Dalia Mogahed: I think two things were going on there. First, the Muslim Brotherhood has different constituencies that they are playing to, and sometimes their tone — especially in their Arabic tweets and their Arabic platform — is very different than their English platform.

The embassy called them out on that, and the embassy’s tweet saying “we read those, too” was a huge hit on Twitter. It was being re-tweeted and praised all day. And in some ways was a bit of a comeback after the embassy was so harshly criticized for appearing to suggest that there was something wrong with free speech, or being accused of doing so.

(Read the U.S. Embassy in Cairo’s statement that generated criticism.)

But I think that the bottom line is that the Muslim Brotherhood is really struggling with their new role as people in government and not just in opposition, where they have to be responsible for what they say and what they say in one venue has to be consistent with what they say publicly. This is just a new world that everybody in the government is getting used to.

What do this week’s events say about the understanding of Islam and whether strides have been made since 9/11?

Dalia Mogahed: I think that there have been improvements made. There’s greater understand among some people and at some levels. But fundamentally there’s still a lot of confusion on both sides. The fact that some people are calling for the criminalization of defamation of religion on one hand in some Muslim-majority countries, and on the other hand, people really generalizing that Muslims are simply prone to violence when those who perpetuated the violence are a tiny fringe minority, does mean that we still have a long way to go.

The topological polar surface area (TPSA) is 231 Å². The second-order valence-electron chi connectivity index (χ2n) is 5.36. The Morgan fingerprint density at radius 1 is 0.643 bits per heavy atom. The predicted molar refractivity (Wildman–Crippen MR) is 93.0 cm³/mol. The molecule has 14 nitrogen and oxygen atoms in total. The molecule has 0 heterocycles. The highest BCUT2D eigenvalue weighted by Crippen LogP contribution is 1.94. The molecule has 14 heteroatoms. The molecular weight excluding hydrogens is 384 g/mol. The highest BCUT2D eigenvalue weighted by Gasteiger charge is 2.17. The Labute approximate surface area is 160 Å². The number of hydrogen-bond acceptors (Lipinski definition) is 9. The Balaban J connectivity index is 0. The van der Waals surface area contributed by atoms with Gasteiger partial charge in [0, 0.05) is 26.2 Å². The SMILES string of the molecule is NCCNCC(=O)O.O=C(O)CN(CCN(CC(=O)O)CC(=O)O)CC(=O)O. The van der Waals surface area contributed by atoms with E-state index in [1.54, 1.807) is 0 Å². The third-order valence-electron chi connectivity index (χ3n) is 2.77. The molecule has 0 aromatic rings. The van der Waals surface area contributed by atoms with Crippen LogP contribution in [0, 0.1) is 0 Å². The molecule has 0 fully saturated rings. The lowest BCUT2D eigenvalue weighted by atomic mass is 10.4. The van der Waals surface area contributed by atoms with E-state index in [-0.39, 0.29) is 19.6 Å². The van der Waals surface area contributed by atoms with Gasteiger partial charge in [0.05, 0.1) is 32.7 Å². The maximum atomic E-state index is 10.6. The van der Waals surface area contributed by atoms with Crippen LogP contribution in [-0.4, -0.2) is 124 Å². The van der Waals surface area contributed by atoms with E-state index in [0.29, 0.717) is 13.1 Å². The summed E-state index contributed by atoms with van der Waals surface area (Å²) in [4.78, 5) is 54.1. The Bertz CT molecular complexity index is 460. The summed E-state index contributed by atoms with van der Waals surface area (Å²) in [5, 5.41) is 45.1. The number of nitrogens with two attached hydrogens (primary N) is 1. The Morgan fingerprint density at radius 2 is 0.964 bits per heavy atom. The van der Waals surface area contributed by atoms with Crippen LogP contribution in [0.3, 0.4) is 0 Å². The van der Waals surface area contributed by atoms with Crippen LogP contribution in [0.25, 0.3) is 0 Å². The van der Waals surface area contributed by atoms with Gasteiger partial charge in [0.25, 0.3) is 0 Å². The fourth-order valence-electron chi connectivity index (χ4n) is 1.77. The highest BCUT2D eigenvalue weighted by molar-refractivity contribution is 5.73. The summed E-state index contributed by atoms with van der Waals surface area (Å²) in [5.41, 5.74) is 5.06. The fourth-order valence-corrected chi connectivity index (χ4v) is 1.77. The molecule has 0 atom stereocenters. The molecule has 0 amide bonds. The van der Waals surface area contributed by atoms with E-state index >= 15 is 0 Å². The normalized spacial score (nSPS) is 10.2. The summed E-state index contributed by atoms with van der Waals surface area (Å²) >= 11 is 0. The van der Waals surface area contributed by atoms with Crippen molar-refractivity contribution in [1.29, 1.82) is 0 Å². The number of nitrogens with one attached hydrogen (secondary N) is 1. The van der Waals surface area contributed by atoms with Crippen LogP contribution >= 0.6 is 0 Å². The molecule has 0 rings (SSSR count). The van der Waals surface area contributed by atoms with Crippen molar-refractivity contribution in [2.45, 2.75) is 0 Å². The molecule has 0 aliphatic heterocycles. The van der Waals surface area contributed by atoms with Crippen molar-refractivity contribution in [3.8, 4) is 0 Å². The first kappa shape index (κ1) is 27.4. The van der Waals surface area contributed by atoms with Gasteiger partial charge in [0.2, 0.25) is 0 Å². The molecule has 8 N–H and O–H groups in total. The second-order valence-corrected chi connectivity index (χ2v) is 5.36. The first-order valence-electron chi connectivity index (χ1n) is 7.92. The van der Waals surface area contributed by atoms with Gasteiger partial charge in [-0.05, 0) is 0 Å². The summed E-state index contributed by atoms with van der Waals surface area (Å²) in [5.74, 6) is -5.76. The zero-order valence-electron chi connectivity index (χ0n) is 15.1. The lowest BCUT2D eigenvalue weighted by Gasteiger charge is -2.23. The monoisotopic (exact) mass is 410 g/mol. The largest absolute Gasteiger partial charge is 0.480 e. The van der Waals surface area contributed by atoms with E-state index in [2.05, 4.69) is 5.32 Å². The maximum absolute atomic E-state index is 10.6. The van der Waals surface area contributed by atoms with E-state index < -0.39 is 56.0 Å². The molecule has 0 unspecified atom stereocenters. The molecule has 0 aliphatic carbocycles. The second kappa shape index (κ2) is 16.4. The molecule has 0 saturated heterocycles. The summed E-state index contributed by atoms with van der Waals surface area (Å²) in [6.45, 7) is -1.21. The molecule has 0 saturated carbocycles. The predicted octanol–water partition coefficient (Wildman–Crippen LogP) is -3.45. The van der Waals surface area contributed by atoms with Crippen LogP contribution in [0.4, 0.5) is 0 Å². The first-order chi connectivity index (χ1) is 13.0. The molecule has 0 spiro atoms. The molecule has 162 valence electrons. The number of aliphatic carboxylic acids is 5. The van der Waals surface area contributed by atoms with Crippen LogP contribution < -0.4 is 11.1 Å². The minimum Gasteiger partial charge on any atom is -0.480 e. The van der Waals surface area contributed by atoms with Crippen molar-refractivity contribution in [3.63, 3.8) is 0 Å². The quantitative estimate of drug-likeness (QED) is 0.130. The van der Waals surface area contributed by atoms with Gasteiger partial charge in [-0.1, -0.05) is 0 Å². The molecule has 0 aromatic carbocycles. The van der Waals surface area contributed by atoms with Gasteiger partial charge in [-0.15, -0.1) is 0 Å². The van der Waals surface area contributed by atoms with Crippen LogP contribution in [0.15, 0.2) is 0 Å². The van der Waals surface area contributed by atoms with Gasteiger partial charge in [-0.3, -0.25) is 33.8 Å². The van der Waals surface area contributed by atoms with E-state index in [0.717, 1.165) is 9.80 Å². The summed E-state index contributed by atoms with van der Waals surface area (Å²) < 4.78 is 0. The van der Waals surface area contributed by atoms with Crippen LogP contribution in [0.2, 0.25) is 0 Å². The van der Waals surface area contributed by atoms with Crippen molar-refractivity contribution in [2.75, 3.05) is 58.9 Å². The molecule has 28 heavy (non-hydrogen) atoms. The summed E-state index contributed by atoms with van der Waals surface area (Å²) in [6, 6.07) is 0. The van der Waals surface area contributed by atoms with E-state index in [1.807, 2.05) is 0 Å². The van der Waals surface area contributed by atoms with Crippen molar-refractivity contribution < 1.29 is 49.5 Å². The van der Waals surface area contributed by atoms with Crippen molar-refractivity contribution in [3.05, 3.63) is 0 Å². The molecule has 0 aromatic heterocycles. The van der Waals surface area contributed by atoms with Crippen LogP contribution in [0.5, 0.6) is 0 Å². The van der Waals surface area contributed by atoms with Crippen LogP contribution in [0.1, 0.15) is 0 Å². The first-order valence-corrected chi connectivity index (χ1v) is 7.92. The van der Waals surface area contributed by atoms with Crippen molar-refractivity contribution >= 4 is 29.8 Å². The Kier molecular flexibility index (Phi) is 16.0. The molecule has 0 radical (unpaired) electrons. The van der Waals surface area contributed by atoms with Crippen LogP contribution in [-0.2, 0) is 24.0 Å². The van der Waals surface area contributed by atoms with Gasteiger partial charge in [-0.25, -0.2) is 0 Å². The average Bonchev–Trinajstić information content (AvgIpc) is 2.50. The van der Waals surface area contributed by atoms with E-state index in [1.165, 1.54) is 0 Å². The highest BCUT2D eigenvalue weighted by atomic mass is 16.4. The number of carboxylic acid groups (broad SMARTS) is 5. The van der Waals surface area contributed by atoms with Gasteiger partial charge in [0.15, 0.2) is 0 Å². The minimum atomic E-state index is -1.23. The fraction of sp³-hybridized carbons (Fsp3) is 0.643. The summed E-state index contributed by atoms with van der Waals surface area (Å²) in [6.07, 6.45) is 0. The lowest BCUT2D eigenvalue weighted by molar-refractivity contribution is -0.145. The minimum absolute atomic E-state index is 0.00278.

I’ve heard people say here in the United States that when people make such an offensive movie that seems to provoke and incite, they’re actually putting Americans’ lives in harm’s way and in danger. I think that’s true and it’s something to keep in mind.

The other message that I think that Muslims must hear, though, is that when they stage a mass protest or a protest of any size to object to a film that no one would have really noticed had that protest not occurred, that they are actually giving a gift to this filmmaker. That this free publicity is beyond what this low-budget and poorly made filmmaker probably ever dreamed of. And I think that’s also something to keep in mind. If the film is so offensive, then the best thing to do is to dutifully ignore it.

Why didn’t people ignore it?

Dalia Mogahed: I think it’s a fundamental misunderstanding of how things really work here in the United States. I think there’s a belief that somehow this film being online automatically means it now becomes a duty somehow to say something against it. And not taking the step forward that there’s all kinds of material online and most of it is completely ignored. And that the attention drawn to it is more harmful perhaps than had the movie just been ignored by those who took such issue with it.

On Thursday’s NewsHour, the Carnegie Endowment for International Peace’s Marwan Muasher, Philadelphia Inquirer’s Trudy Rubin and Al-Arabiya News’ Hisham Melhem weighed in on the possible motivations behind the protests and the complicated relationship between the United States and Egypt:

View more of our World coverage.